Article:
In recent years, Ecological Modernization has been shaped by criticisms about the lack of applicability to developing country contexts; in short, Ecological Modernization has been seen only as a process that occurs in industrialized nations. However, more recent scholarship has looked at how deliberative processes on environmental issues also take place in developing countries, most notably the work of David Sonnenfeld on pulp factories in Southeast Asia. This paper seeks to highlight deliberative democratic practices in environmental debates, but also how these discussions can be spurred from the grassroots level, through the utilization of institutional reforms. The introduction of the Right to Information Act (RTI) in India in 2005, stemming from activism and protests to implement such legislation, has served as a means for social activists to gain entry into discussions about policy issues and government accountability. Among the various issues that activists have utilized the RTI for are environmental issues, playing a role in monitoring government policy formulation and implementation. This process can be called an “opening of democracy” and is characterized by the development of more inclusive processes of deliberation, which have allowed multiple parties to have a stake in environmental issues in India.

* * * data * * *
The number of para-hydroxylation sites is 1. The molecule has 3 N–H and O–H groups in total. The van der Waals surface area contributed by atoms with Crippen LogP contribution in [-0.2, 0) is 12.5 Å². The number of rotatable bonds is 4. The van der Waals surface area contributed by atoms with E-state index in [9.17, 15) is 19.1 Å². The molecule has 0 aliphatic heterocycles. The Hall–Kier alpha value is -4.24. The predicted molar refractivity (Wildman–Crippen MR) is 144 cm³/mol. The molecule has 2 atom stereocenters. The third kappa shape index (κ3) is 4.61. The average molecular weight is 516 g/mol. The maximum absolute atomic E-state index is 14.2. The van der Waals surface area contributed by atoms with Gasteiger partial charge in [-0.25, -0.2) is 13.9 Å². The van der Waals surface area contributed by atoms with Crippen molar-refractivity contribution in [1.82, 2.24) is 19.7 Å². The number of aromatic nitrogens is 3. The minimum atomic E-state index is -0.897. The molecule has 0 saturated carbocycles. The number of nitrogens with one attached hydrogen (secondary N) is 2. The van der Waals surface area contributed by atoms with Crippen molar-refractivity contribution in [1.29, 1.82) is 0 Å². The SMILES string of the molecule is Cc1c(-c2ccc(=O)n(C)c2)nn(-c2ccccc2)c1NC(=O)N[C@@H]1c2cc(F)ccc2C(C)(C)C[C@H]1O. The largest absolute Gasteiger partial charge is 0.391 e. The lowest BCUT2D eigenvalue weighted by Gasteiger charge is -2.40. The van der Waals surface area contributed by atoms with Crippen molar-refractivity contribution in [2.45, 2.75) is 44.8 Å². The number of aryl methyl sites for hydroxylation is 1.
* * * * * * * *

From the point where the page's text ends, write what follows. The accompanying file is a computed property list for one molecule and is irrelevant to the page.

|Keywords:||Right to Information, India, Ecological Modernization, Environmental Activism|
PhD Student, Sociology, Syracuse University, Syracuse, New York, USA